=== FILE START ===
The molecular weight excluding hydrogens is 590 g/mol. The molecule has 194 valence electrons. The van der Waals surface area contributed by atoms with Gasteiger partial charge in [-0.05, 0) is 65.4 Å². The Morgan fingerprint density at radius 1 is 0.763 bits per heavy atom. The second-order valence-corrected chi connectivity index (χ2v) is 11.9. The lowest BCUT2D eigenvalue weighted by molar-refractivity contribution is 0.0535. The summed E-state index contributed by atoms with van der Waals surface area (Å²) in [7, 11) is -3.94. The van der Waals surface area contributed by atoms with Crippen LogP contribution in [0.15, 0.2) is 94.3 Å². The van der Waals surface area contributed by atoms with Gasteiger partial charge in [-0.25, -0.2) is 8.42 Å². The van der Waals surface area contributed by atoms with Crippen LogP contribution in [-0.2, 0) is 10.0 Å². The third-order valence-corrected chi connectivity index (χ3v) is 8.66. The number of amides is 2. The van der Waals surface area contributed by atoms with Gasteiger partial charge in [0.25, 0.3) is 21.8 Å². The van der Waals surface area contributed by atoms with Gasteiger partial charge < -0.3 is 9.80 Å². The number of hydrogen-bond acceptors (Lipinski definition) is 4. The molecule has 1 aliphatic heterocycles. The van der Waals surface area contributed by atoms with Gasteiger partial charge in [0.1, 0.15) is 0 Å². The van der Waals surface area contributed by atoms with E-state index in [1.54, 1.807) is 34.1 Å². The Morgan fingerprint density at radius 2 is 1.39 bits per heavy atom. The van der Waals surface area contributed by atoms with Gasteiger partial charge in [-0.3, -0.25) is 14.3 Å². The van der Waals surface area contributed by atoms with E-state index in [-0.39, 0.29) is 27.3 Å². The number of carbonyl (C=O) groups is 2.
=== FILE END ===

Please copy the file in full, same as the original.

The molecular weight excluding hydrogens is 590 g/mol. The molecule has 194 valence electrons. The van der Waals surface area contributed by atoms with Gasteiger partial charge in [-0.05, 0) is 65.4 Å². The Morgan fingerprint density at radius 1 is 0.763 bits per heavy atom. The second-order valence-corrected chi connectivity index (χ2v) is 11.9. The lowest BCUT2D eigenvalue weighted by molar-refractivity contribution is 0.0535. The summed E-state index contributed by atoms with van der Waals surface area (Å²) in [7, 11) is -3.94. The van der Waals surface area contributed by atoms with Crippen LogP contribution in [0.15, 0.2) is 94.3 Å². The van der Waals surface area contributed by atoms with Gasteiger partial charge in [-0.25, -0.2) is 8.42 Å². The van der Waals surface area contributed by atoms with Crippen LogP contribution in [-0.2, 0) is 10.0 Å². The third-order valence-corrected chi connectivity index (χ3v) is 8.66. The number of amides is 2. The van der Waals surface area contributed by atoms with Gasteiger partial charge in [0.25, 0.3) is 21.8 Å². The van der Waals surface area contributed by atoms with Gasteiger partial charge < -0.3 is 9.80 Å². The number of hydrogen-bond acceptors (Lipinski definition) is 4. The molecule has 1 aliphatic heterocycles. The van der Waals surface area contributed by atoms with Gasteiger partial charge in [0.1, 0.15) is 0 Å². The van der Waals surface area contributed by atoms with E-state index in [1.54, 1.807) is 34.1 Å². The Morgan fingerprint density at radius 2 is 1.39 bits per heavy atom. The van der Waals surface area contributed by atoms with Gasteiger partial charge in [-0.3, -0.25) is 14.3 Å². The van der Waals surface area contributed by atoms with E-state index in [-0.39, 0.29) is 27.3 Å². The number of carbonyl (C=O) groups is 2.